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The lounge offering in Flagship is head and shoulders above anything served in the Admirals Lounge.  A large buffet style dining area dominates the rear of the lounge with cold and hot selections. Among the dishes was a delish crayfish roll,  charcuterie board and handmade ravioli. The presentation was impressive and wait staff were always on hand to quickly change over any dishes that became empty quickly.

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Drinks wise, it is all self serve. Whilst this is fine for the champagne, beer and wine, it’s a shame the coffee option isn’t barista made. There’s also a number of soft drink machines and cold bottled beverages lined up in the fridges.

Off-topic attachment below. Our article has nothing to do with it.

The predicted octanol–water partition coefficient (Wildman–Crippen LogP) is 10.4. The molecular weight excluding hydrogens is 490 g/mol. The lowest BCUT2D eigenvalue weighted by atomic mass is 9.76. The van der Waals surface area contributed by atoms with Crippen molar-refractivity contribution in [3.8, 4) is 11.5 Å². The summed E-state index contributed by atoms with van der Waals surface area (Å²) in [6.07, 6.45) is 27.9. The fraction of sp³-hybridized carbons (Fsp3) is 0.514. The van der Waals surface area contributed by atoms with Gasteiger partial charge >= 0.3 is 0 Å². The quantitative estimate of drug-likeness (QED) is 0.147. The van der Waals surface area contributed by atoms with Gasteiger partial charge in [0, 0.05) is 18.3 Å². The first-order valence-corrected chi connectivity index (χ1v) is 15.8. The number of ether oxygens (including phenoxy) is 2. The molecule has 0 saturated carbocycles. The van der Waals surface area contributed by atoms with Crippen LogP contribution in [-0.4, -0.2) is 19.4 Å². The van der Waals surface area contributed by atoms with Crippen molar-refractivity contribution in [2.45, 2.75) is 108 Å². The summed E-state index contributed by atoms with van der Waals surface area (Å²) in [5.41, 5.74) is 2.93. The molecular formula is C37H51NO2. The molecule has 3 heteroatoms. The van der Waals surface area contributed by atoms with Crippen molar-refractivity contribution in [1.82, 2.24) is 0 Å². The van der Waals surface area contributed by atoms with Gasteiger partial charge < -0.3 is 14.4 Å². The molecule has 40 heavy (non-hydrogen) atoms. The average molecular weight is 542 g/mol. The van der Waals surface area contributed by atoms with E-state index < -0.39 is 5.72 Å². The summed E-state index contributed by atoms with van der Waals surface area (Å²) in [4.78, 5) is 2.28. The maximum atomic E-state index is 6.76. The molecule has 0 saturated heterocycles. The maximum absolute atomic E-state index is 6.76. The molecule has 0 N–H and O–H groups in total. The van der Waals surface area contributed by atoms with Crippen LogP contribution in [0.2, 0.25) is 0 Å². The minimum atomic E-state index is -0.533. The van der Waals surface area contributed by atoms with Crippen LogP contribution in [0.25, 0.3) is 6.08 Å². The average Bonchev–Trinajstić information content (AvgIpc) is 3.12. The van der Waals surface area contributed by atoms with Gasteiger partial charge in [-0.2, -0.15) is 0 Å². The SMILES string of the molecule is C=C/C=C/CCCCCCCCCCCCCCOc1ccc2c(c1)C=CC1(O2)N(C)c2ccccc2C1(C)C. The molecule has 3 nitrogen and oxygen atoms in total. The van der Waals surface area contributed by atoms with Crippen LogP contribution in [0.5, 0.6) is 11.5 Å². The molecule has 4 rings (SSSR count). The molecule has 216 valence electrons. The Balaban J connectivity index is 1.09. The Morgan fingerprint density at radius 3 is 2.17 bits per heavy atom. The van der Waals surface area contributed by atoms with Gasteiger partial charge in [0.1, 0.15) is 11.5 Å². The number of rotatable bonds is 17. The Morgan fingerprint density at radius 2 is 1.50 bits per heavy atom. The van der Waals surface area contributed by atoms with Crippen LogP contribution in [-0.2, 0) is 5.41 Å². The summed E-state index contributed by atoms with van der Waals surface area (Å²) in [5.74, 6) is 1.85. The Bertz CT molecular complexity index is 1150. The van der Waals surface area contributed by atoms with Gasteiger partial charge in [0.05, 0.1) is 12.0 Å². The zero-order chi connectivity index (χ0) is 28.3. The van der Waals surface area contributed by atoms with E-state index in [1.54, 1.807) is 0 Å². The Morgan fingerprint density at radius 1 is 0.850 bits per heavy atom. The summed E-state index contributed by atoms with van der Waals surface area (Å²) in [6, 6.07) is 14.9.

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Verdict

As far as American lounges go, this is by far one of the best (not really hard to achieve on general American standards). The layout whilst overly large offers a large amount of space and quiet for those wishing to work. The dining and drink options is fairly strong although the champagne option was poor in comparison. Having originally served Bollinger in this lounge 18 months ago, it’s disappointing the quality has collapsed to Bessarat.

Admittedly I use to dread MIA Airport. Now with the addition of the American Flagship Lounge I feel this airport in the US has quickly become one of my favourites. This lounge is definitely worth a visit if you have access rights to it.

Comments

Have you experienced the American Flagship lounge at MIA Airport? Love to hear from you about your time in lounge – did it shine or were you expecting something better?